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FEATURE

Chairman and CEO John Chambers and CFO Frank Calderoni Discuss Cisco First Quarter Fiscal Year 2010 Performance

November 4, 2009

Cisco announced first quarter fiscal year 2010 financial results. John Chambers, chairman and CEO, and Frank Calderoni, CFO, had the following to say regarding the company's results and business outlook. .

What are some of the key financial highlights of the quarter?

John Chambers: First, from a financial perspective, the quarter was very strong versus our expectations, given the challenges that were occurring in the global economy. Almost all of our financial measurements were above or at the high end of our expectations.

Revenues of $9 billion year-over-year, decreasing by approximately 13 percent, were dramatically better than our expectations of down 15-17 percent.

Cash generated from operations in the first quarter was approximately $1.5 billion, and we repurchased $1.8 billion of stock during the quarter under our repurchase program.

Product book to bill was above 1.

Services continued to outpace other parts of our business with year-over-year revenue growth of approximately 7 percent.

Although there is always room for improvement, we are very pleased with the first quarter financial results.

Are there other characteristics that support a strong first quarter fiscal year 2010?

John Chambers: Yes. First, another key reason that we characterize the first quarter as strong is that almost all of the financial sequential measurements from the fourth quarter of fiscal year 2009 to the first quarter of fiscal year 2010 were at the high end or above the same period as the first quarters from the last five normal economic years, that is from fiscal year 2004 through fiscal year 2008.

In other words, the sequential growth for financial measurements from the fourth quarter to the first quarter was very strong versus prior normal economic times. This includes sequential product bookings, sequential product revenue, and product book to bill. It also included non-GAAP product gross margins, operating income, net income and earnings per share. Again, each of these is in terms of sequential growth from the fourth quarter of fiscal year 2009 to the first quarter of fiscal year 2010.

Secondly, we saw similar revenue trends from the fourth quarter of fiscal year 2009 to the first quarter of fiscal year 2010 at 6 percent sequential growth. Similarly we also saw positive indicators in our year-over-year revenue trends. The growth rates improved from minus 18 percent in the fourth quarter to down approximately 13 percent year-over-year in the first quarter.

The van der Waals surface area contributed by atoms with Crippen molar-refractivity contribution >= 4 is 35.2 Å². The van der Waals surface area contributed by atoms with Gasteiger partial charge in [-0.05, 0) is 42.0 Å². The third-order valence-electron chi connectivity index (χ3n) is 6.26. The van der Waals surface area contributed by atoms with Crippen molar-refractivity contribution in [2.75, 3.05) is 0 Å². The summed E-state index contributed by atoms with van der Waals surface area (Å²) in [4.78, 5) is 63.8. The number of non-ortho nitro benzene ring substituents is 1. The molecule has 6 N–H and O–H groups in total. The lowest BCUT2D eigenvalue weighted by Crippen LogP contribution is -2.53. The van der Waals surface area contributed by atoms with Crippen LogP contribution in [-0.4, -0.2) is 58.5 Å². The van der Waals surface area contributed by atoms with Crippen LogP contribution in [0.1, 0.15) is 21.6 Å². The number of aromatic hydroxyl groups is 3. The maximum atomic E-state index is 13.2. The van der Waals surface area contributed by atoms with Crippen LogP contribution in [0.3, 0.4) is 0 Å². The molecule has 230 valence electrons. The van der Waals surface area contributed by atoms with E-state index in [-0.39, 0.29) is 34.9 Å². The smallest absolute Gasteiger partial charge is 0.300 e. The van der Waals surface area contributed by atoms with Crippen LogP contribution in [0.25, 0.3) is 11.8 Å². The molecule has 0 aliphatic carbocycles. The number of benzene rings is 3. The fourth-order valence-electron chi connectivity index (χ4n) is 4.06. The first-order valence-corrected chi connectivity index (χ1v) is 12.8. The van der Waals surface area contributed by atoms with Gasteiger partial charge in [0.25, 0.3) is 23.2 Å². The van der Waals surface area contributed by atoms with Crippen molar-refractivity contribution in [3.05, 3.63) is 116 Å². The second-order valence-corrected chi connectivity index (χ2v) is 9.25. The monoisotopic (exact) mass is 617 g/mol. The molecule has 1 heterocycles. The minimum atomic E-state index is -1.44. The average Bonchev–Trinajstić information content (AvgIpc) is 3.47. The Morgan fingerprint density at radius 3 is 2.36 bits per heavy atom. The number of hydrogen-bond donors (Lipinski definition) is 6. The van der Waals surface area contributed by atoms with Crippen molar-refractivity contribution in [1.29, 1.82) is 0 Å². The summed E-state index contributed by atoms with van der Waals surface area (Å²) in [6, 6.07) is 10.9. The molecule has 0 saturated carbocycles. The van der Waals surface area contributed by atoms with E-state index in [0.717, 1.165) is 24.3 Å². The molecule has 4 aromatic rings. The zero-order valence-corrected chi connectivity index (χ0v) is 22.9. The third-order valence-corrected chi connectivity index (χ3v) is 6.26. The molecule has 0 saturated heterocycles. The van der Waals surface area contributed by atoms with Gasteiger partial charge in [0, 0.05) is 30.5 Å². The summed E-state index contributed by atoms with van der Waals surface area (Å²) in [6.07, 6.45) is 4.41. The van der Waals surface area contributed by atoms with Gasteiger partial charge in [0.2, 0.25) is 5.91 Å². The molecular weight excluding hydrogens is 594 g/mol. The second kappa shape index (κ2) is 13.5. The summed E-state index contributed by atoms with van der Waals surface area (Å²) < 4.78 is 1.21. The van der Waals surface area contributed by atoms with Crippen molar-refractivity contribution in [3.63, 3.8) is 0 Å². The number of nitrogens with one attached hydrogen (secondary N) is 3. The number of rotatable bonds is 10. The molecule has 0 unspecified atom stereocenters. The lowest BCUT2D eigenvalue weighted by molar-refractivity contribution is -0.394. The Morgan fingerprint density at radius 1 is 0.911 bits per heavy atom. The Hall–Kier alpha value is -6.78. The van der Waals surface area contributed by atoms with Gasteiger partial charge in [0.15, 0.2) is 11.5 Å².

But of even more interest was that, from a sequential product orders perspective, the first quarter was very much in line with what we have seen in prior first quarters over a normal five-year period, that is fiscal year 2004 to fiscal year 2008, which was down sequentially in the mid-to-low single digits.

Third is that we are starting to see solid indications of economic recovery in most geographies around the world. The improving economic outlook, combined with what appears to be a very solid execution due to our organizational structure and business models, enabled Cisco to move into 30-plus market adjacencies, while reducing operating expenses by 10 percent year-over-year and also reducing headcount.

In our opinion, the first quarter of fiscal year 2010 results, especially in the U.S., again followed our normal sequential order pattern indicating the initial phase of the recovery is well underway based upon our order momentum. While the continued strength of the recovery and eventual job creation may still be in question, we clearly are basing our decisions and investments upon an optimistic evolution of the economy. If we get surprised, we will adjust.

How would you characterize the customer segments and geographies?

John Chambers: As a general statement, our position in terms of both a technology partner and a business partner to our customers in service provider, enterprise and government is continuing to expand in a very positive way.

On a global basis, our total product orders year-over-year were down in the high single digits, which was a major improvement from fiscal year 2009 fourth quarter's year-over-year total product orders, which were down in the low 20s.

First, in terms of the U.S., it was a strong turn-around from the fourth quarter of fiscal year 2009's negative order growth of approximately 20 percent year-over-year to the first quarter of fiscal year 2010's flat year-over-year growth.

Enterprise led the way with over a 30-point sequential quarter swing, with negative fourth quarter growth in the 20s to approximately 10 percent year-over-year positive order growth in the first quarter.

U.S. Public Sector continued to be solid, with growth in the high single digits year-over-year, while Service Provider was still down year-over-year in the high single digits. However, for Service Provider, this was a significant improvement from being down over 30 percent year-over-year in the fourth quarter of fiscal year 2009. Commercial showed improvement, down in the mid single digits in the first quarter, versus down in the mid 20s in the fourth quarter of fiscal year 2009 year-over-year.